Chris Knipp Writing: Movies, Politics, Art


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PostPosted: Fri Oct 14, 2011 4:55 pm 
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GEORGE CLOONEY AND SHAILENE WOODLEY IN THE DESCENDANTS

Old money Hawaiian dad becomes mensch

Alexander Payne, returning to the big screen for the first time since Sideways seven years ago, has made a film even more intensely rooted in place than anything he's done before. And it's a film full of geniality and wisdom; funny, unpredictable, and sui generis -- while seeming on the surface remarkably like mainstream entertainment. The source is a novel by a young Hawaiian-born women, Kaui Hart Hemmings, who narrates from the point of view of a middle-aged man, Matt King (George Clooney), who comes from Hawaiian royalty, literally, but is hapa haole -- his family is a mixture of white (haole) and native Hawaiian. On the Hawaiian side, they are directly descended from King Kamehameha. And with that comes land and wealth. Matt is principal trustee of a particularly important property, 25,000 acres of unspoiled land on Kauai that the family is planning to sell.

But there are other threads in the story; Matt has a lot on his plate. Before even the titles comes a shot of his wife Elizabeth (Patricia Hastie) on a speedboat. She is in an accident in that boat and hits her head. She is lying in a hospital in a coma. Suddenly Matt, a lawyer in an office all the time managing property, escaping from everyday responsibility, must take charge of two unruly daughters, ten and 17. And shortly he must make the hardest decision of all, to follow his wife's wishes when it turns out she won't emerge from the coma. The property sale decision is looming. And then, a secret comes out about his wife that preoccupies all three of them.

The Descendants shows a new side to George Clooney, the arch charmer and megastar, a softer, more rumpled side, as his Matt approaches being a parent with his teenage daughter Alexandra (Shailene Woodley), who's had a drinking problem and been shifted from one posh school to another. After he picks her up they're joined by her friend and support, young Sid (Nick Krause), an outspoken stoner type who seems like a dope but is smart, and is the vice president of the chess club of the Punahou School. Sid exemplifies the complexity of the film's main characters. He is far more than he first appears. At home the young daughter Scottie (Amara Miller), has started to act out and to use foul language she's picked up from Alex.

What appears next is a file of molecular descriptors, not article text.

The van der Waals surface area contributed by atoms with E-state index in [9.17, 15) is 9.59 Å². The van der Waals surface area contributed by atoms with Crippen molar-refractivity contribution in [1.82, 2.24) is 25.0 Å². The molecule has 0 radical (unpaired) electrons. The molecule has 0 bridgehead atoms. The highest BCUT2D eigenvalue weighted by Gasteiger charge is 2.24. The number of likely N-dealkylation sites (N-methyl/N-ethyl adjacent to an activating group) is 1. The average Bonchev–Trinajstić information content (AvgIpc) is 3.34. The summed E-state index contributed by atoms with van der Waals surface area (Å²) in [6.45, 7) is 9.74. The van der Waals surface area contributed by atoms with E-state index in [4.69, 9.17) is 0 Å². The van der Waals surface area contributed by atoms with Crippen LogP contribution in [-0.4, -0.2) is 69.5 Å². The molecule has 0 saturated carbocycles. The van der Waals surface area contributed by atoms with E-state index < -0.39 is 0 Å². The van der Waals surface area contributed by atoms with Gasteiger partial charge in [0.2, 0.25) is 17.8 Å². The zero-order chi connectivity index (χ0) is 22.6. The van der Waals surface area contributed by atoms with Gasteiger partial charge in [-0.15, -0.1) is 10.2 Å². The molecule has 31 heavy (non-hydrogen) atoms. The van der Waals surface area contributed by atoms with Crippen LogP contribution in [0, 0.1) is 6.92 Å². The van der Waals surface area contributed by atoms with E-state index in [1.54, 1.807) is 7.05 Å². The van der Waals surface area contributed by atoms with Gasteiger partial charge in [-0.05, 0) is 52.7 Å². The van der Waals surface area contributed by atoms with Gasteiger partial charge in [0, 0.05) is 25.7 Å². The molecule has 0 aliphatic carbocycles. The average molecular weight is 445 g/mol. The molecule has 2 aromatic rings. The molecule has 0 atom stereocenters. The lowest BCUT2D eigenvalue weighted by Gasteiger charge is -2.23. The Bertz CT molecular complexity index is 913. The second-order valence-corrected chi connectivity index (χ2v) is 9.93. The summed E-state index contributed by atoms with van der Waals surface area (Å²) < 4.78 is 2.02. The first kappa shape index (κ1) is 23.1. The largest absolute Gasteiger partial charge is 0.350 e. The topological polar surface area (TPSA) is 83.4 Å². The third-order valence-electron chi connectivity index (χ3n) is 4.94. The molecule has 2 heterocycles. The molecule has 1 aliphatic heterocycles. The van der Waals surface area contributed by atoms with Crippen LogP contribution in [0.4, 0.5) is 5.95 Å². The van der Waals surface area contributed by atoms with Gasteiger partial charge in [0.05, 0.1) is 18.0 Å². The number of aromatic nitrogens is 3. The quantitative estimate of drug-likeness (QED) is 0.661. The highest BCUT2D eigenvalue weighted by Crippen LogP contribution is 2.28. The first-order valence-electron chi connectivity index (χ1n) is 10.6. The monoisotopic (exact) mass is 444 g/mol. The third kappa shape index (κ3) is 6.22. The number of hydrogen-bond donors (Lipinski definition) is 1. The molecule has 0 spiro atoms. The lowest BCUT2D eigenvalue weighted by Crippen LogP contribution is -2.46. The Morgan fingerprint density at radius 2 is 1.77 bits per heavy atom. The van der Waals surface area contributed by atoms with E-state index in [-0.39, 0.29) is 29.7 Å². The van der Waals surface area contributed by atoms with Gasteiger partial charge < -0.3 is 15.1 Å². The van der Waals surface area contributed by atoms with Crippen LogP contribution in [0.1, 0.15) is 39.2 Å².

Matt seems helpless at this point, not so much overwhelmed by decisions as the victim of decisions made for him. His wife's living will requires him to pull the plug on her once the doctors determine that after three weeks she has no potential life signs. Matt is the trustee with the crucial vote on the property sale, but a family majority has already voted to sell. It's not that Matt is particularly cowardly or weak, simply that his wife, a party girl who bucked him every step of the way, was also always the live wire, the provocative, energetic, take-charge one, not him. But the journey of the film leads Matt, with a little help from friends and family, to take charge, and in incredibly specific ways.

Also incredibly specific at all times, but subtly so, is the film's milieu, Hawaii, with its traditions, its almost oppressive beauty, its strong family structure and sense of identity and lineage, and the mockery of its facade of perfection when it's got the same damned problems the rest of the world has. It's an ironic place to be for Matt with all that's going on. "Paradise can go fuck itself" he says, in an early voiceover. There is nothing touristic or pretty-pretty about Payne's Hawaii. And as the sense of place is sophisticated and informed, so the contemporary social observation as revealed in the dialogue is exceptionally keen: you could call that the sense of time. Also part of the sense of place is the array of family members, notably Matt's surly father-in-law (Robert Forster), who socks Sid for laughing at his senile wife; and the jovial long-haired cousin Hugh (Beau Bridges), who reveals astonishing information at a bar.

The voyage (as in Sideways and About Schmidt there is one, or are several) is toward unearthing information, and then deciding what to do about it, and toward mensch status for Matt. Characters turn out to be more than they seem. Alex emerges as sharp and savvy. The dumbo Sid turns out to be someone Matt is not stupid to ask serious advice from.

The Descendants is deceptive. One can't do justice to it in a short review -- besides which it contains plot elements that can't be spoken of to readers who may not yet have seen the film. It seems genial and mainstream, but it works on multiple levels. It appears jokey and entertaining, but it deals with some of the toughest of life's issues. It might seem an unnecessary choice for the selective main slate of the New York Film Festival, except that it turns out to be one of the best American films of the year, and the first for some time from a director whose two previous works were main slate items too.

The Descendants debuted at Teluride, then Toronto, then the New York Film Festival at Lincoln Center, where it was screened for this review. It will be released by Fox Searchlight Pictures in the US November 16, 2011; the UK release date is January 27, 2012.

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